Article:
Tony Kelly keen to replicate Clare’s past glories
“We grew up watching videos and listening about Brian Lohan and Colin Lynch and all them lads”
Clare’sTony Kelly: Saturday will be his fifth All-Ireland final. Photograph: Inpho
Tony Kelly really should have a nickname by now. Something to describe the way he flits in and out of the play, making a lasting contribution with each stroke.
Like a sparrow. Alas, that was taken during the previous Banner surge against hurling hierarchy. Ger O’Loughlin owns the rights.
Kelly is more bird of prey. Such is the teenager’s ruthless nature, his killer instinct, his effortless looking style.
By all accounts Cork’s Brian Murphy wrapped him up in the Munster championship duel but on September 8th Kelly whipped over three points and added plenty of subtle assists to Clare’s final tally of 0-25 with his rapid hurling mind.
The concern was that Murphy’s experience might be brought to bear or that Kelly’s exposure to the occasion of an All-Ireland final would make him play inside himself. It tends to happen to many a virgin All-Ireland finalists.
The game comes and goes before anything can be done about it. Ask Dublin and football’s bright young thing, Jack McCaffrey.
“Where would you rather be on a Sunday evening?” Kelly wondered aloud recently. “It is the best place to be in the world. Eighty something thousand people watching you play hurling, you’d play in them every week if you could.”
Saturday will be his fifth All-Ireland final (the 2010 minor decider, two under-21s and the drawn game).
“Once the game starts it is like any hurling game. The crowd goes away. You don’t hear them. It’s just great that amateur sport can create such an occasion like that.”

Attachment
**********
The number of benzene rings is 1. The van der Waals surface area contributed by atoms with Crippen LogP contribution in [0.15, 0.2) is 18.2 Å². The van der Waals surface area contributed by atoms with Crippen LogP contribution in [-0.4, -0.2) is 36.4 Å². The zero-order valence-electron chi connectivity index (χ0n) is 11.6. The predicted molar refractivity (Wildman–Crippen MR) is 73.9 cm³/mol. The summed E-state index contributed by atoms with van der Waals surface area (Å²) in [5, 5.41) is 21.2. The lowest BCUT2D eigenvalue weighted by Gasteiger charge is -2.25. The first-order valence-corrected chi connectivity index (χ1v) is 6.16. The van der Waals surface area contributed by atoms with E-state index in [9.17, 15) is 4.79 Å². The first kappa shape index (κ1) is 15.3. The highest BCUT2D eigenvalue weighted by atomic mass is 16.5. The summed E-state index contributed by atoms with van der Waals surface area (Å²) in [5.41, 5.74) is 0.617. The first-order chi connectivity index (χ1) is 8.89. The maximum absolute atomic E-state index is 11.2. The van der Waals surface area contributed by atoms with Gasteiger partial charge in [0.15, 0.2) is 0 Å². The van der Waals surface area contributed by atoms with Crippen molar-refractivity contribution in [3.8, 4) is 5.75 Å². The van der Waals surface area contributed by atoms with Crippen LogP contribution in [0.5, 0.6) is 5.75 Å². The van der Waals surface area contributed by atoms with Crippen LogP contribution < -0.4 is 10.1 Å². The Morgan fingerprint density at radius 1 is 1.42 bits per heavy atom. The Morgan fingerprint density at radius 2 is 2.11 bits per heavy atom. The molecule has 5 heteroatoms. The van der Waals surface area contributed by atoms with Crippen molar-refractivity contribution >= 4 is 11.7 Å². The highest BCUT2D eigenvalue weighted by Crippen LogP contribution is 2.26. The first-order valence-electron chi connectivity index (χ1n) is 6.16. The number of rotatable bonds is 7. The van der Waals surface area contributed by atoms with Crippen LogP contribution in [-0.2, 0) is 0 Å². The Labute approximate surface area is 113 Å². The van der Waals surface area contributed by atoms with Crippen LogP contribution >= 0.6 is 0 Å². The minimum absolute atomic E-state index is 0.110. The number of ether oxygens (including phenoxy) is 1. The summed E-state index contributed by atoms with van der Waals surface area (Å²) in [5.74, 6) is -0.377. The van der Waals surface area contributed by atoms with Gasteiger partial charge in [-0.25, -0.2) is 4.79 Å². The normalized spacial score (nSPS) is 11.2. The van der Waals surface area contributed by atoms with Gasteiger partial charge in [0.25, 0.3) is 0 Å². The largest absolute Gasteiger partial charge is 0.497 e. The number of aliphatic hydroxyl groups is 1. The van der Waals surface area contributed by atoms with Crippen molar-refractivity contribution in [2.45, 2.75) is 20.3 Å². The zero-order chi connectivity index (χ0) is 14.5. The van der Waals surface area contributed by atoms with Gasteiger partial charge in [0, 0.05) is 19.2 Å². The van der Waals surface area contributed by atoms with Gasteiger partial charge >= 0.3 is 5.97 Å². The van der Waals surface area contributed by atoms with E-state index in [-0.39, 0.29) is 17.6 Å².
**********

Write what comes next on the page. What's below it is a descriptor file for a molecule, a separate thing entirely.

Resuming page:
After the All-Ireland under-21 hurling final in Thurles, Kelly was asked about all the Clare children witnessing first-hand all this gathering of silverware.
He was asked about a time when he was one of them.
“We are setting examples for all the young lads who come to watch us. We grew up watching videos and listening about Brian Lohan and Colin Lynch and all them lads.”
Videos and stories! In 1997 Kelly was three years old.
“Hopefully we can replicate what they’ve done and give a boost to the young lads that hurling in Clare is here to stay for the next few years.”
He wears number 11 at the moment, starts there but wanders into midfield when the moment demands it.
“Ah, midfield or in the forwards, I don’t really mind. I played in the backs last year. I’ve played everywhere but in goal.
“Once I’m on there I’m happy out.”
Young hurler of the year? Podge Collins may have something to say about that still. Coolest hurler of the year. Definitely the favourite.